What's amazing is that as you watch the show, you find yourself getting swept up in it. By the time of the 10th episode, you're frustrated that the season is over.
goatman - 1/14/2013, 11:12 AM
@DRMidNite
While it certainly has similarities to TimeTrax - a cop from the future hunts criminals whom escaped to the past - it's hardly the same thing, let alone a remake.

Continuum has a dystopian element in its future that's neither Blade Runner nor Mad Max, but focuses on the corruption of wealth and business as it slithers its way into government and widening the gap between the rich and the poor. Even the "present" has a slightly surreal element that makes it seems like it's just a few years from our own reality.

Ed's summary of the show is spot on. Nichols is believable as the show's heroine, a tough, smart and attractive female lead. Erik Knudson fluently portrays the naive young boy genius Alec discovering what kind of man he will become. Old Alec, played by X-Files alum William B. Davis, gives an acceptable, though not particularly compelling, performance as the mystery man with all the answers. And Victor Webster, who portrays Nichols present day partner on the police force, is about as convincing as he was on Mutant X, Charmed and Harper's Island, which is to say he's not particularly out of his element as a sensitive tough guy with the looks of an underwear model.

The supporting players include many recognizable actors from other popular shows and/or movies, such as Stephen Lobo from Smallville and Painkiller Jane; Jennifer Spence from The 4400 and Stargate Universe; Tony Amendola from Stargate SG-1; Lexa Doig from Andromeda, The 4400 and Stargate SG-1; and Roger Cross of 24. Even the lesser characters are often well known television character actors.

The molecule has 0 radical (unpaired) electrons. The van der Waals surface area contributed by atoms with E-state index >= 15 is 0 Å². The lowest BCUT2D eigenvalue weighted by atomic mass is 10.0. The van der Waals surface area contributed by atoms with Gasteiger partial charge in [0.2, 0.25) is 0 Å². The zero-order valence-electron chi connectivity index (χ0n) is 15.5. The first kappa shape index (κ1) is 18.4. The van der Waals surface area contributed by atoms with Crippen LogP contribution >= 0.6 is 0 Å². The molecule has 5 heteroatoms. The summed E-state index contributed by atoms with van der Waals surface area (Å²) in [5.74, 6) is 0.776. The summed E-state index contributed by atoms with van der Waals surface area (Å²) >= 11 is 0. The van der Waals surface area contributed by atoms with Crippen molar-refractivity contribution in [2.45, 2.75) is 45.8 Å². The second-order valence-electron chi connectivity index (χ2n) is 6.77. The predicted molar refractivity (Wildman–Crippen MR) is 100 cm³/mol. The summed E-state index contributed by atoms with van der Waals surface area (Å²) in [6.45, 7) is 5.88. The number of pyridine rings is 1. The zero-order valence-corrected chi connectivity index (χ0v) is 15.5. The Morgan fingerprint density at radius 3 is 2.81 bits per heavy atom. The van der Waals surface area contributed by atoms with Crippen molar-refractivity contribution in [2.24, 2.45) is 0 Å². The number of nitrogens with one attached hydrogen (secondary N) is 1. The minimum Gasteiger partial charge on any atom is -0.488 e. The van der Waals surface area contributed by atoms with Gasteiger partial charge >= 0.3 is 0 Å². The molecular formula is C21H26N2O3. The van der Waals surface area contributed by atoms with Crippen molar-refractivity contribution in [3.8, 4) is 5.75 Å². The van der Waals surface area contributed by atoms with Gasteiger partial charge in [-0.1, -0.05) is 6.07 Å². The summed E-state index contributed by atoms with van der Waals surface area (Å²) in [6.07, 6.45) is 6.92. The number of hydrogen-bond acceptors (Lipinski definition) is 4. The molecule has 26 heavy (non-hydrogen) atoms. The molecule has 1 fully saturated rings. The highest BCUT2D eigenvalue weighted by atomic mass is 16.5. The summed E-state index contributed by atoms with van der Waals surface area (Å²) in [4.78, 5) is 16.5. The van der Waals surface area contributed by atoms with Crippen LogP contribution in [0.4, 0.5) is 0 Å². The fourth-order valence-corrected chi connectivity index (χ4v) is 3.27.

The show has an emotional element in Nichols' character being away from her future family and that relationship is presented as "flashbacks", but just when it feels like the show is going for waterworks, it pulls back and returns to the action. Other flashbacks are used to tie together some theme common in both the present and the future, but they are never particularly shocking or mind boggling. In some cases, the flashbacks can even be a distraction from the pace of the show. That's not to say they aren't engaging or emotional, but they don't usually dig very deep.

The action is well directed and the effects are decent enough that I never felt like the show was held back by its budget, though it clearly is limited compared to major network shows.

I give the show a solid B-. It's not as good as the greats - Twilight Zone, X-Files, Fringe or Doctor Who, but it certainly holds its own among a slew of often barely mediocre sci-fi shows that both the networks and cable channels try to pass off as the next big thing. I ended the Season 1 wanting to know what happened next and I will tune in for Season 2.
JSEarls - 1/14/2013, 1:02 PM
It DOES start somewhat slow, but -- as those who've watched the whole season know -- there IS some great character development & some excellent parts where it explores some interesting areas. IMO it's a not a show for a niche fanboy crowd, it's meant to connect w/ a larger audience...& like most procedurals...it does.